First Known Use of article

Noun

13th century, in the meaning defined at sense 1a

Verb

1693, in the meaning defined above

History and Etymology for article

Noun

Middle English, "item or statement (in a set of rules, doctrines, etc.), clause in a statute or will, item or detail of concern," borrowed from Anglo-French & Latin; Anglo-French, borrowed from Latin articulus "connecting point of two bones, joint, part of a limb or digit between two joints, point of time, clause of a document, pronoun or pronominal adjective," from artus (genitive artūs) "joint, limb, part of the body" + -culus, diminutive suffix; Latin artus going back to Indo-European *h2r̥-tú- "joining" (zero-grade derivative of the verbal base *h2er- "fit, join"), whence also Greek artýs "order, arrangement" (recorded only by the grammarian Hesychius; from which Greek artýein "to arrange, prepare"), Armenian ard (genitive ardu) "order," Sanskrit ṛtúḥ "fixed time, order, rule," Avestan ratu- "period of time" — more at arm entry 3

Note: As a grammatical term Latin articulus was a translation of Greek árthron "connecting point, joint," which in the Stoic grammatical tradition designated both the pronoun (árthron hōrísmenon "definite article") and the article (árthron aóriston/aorístōdes "indefinite article," though Greek possessed only what is now considered a definite article in traditional grammar). In the later work of the grammarian Apollonius Dyscolus (2nd century a.d.) the pronoun was given a distinct term (antōnymía). The Roman grammarian quintilian clearly understood articulus to mean "article" in the current sense in stating that "our speech [i.e., Latin, in contrast with Greek] has no need of articles" ("noster sermo articulos non desiderat").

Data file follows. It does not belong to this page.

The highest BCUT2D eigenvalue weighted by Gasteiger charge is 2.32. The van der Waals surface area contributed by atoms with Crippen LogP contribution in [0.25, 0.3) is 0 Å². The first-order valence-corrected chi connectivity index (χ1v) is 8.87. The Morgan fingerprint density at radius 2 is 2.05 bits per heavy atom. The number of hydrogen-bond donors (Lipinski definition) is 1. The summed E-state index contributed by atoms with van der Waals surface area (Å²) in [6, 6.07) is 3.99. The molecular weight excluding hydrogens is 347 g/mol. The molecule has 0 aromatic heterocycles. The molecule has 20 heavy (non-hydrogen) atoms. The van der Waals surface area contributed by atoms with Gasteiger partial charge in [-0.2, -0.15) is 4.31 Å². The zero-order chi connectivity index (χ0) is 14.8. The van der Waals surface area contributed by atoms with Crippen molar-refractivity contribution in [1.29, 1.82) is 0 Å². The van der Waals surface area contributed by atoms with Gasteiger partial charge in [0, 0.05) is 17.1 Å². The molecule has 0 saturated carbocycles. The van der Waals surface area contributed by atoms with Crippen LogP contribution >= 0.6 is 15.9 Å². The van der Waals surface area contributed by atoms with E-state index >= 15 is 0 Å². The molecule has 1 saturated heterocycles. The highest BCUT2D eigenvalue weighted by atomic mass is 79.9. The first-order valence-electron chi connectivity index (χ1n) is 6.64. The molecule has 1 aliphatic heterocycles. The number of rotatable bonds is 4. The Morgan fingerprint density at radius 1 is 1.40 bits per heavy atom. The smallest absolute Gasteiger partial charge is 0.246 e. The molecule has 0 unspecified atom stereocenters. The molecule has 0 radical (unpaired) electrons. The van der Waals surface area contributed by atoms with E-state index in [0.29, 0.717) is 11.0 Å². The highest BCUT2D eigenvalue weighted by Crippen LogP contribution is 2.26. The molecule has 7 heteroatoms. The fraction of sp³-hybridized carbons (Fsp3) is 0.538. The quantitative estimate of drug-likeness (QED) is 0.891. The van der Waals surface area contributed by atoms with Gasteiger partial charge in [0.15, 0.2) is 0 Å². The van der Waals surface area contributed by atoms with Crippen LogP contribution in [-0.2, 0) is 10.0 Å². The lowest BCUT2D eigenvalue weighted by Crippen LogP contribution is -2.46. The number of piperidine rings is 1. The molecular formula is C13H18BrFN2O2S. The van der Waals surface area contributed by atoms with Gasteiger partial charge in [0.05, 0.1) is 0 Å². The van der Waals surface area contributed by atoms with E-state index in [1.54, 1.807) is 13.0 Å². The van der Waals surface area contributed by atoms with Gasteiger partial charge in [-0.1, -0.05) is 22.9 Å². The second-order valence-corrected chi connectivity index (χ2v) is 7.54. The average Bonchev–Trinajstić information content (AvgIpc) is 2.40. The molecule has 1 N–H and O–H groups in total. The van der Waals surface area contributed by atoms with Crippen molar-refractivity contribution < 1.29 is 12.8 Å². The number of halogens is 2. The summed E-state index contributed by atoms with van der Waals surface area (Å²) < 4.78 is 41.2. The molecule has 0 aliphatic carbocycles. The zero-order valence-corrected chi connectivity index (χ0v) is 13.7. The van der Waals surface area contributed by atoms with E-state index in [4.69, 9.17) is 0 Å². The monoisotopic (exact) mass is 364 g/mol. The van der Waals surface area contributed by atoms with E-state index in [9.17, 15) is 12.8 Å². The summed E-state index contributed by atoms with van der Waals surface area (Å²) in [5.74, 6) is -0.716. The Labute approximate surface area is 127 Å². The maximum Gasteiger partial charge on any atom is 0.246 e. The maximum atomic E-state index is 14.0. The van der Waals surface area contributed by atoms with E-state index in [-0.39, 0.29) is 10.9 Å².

Verb

derivative of article entry 1

Learn More About article

Time Traveler for article

Time Traveler

The first known use of article was in the 13th century

See more words from the same century

Dictionary Entries Near article

artichoke thistle

article

article of faith

See More Nearby Entries 

Statistics for article

Last Updated